“Forced perspective” is a technique that employs optical illusion to make an object appear farther away, closer, larger or smaller than it actually is. It is used primarily in photography, filmmaking and architecture. It manipulates human visual perception through the use of scaled objects and the correlation between them and the vantage point of the spectator or camera.
Movies (especially B-movies) in the 1950s and 1960s produced on limited budgets sometimes feature forced perspective shots which are completed without the proper knowledge of the physics of light used in cinematography, so foreground models can appear blurred or incorrectly exposed.
Early instances of forced perspective used in low-budget motion pictures showed objects that were clearly different from their surroundings: often blurred or at a different light level. The principal cause of this was geometric. Light from a point source travels in a spherical wave, decreasing in intensity (or illuminance) as the inverse square of the distance travelled. This means that a light source must be four times as bright to produce the same illuminance at an object twice as far away. Thus to create the illusion of a distant object being at the same distance as a near object and scaled accordingly, much more light is required.
Opening the camera’s iris lets more light into the camera, allowing both near and far objects to be seen at a more similar light level, but this has the secondary effect of decreasing depth of field. This makes either the near or the far objects appear blurry. By increasing the volume of light hitting the distant objects, the iris opening can be restricted and depth of field is increased, thus portraying both near and far objects as in focus, and if well scaled, existing in a similar lateral plane.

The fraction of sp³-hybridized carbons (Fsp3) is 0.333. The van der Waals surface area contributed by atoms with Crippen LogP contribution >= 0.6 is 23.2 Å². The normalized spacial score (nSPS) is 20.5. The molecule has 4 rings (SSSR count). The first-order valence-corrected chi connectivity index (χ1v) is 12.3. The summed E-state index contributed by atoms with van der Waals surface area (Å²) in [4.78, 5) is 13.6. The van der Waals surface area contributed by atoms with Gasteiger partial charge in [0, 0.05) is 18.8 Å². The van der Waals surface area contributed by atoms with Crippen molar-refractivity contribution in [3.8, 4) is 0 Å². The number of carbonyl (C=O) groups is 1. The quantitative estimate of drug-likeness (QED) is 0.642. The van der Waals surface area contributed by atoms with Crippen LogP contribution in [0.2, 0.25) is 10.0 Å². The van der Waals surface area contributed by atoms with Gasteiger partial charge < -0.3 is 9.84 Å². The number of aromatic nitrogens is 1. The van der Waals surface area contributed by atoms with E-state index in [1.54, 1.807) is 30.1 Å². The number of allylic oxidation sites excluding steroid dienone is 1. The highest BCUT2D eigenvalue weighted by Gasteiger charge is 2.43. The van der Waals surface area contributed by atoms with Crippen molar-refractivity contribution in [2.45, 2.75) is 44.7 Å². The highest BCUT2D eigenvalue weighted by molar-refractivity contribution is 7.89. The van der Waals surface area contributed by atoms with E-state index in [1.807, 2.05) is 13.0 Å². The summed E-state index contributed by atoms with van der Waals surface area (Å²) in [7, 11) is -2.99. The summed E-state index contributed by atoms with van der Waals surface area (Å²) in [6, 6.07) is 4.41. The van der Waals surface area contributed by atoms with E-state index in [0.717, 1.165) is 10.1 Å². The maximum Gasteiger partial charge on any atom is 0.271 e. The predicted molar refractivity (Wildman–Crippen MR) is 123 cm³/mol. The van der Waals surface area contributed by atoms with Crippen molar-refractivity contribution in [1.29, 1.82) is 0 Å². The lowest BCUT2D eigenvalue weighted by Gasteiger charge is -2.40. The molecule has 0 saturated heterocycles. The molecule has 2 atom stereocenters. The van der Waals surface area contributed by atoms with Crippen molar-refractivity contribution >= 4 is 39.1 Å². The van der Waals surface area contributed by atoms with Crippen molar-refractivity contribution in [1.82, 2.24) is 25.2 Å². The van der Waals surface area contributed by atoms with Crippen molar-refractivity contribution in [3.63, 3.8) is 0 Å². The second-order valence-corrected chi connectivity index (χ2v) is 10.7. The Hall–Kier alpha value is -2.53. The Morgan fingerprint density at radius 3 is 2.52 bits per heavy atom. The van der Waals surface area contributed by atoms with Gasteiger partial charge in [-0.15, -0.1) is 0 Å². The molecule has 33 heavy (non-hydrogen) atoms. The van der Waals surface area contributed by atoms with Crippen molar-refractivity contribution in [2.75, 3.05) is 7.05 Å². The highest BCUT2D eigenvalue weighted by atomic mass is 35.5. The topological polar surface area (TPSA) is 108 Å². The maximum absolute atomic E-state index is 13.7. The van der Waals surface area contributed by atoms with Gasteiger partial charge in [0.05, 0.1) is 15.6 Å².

Since miniature models would need to be subjected to far greater lighting than the main focus of the camera, the area of action, it is important to ensure that these can withstand the significant amount of heat generated by the incandescent light sources typically used in film and TV production.
As with many film genre and effects, forced perspective can be used to visual-comedy effect. Typically, an object or character is portrayed in a scene, its size defined by its surroundings. A character then interacts with the object or character, in the process showing that the viewer has been fooled and there is forced perspective in use.
The 1930 Laurel and Hardy movie “Brats” used forced perspective to depict Stan and Ollie simultaneously as adults and as their own sons.
Peter Jackson’s film adaptations of “The Lord of the Rings” make extended use of forced perspective. Characters apparently standing next to each other would be displaced by several feet in depth from the camera. This, in a still shot, makes some characters appear much smaller (for the dwarves and Hobbits) in relation to others.
Virtually all of the most bizarre and fascinating scenes in the movie “Eternal Sunshine of the Spotless mind” were created with old fashioned camera, editing, lighting and prop/set tricks. The use of digital effects was very limited. The striking kitchen scene with Joel as a child was created with an elaborate forced perspective set-up similar to some used by Peter Jackson in “The Lord of the Rings” trilogy.
Learn more about forced perspective at Wikipedia.
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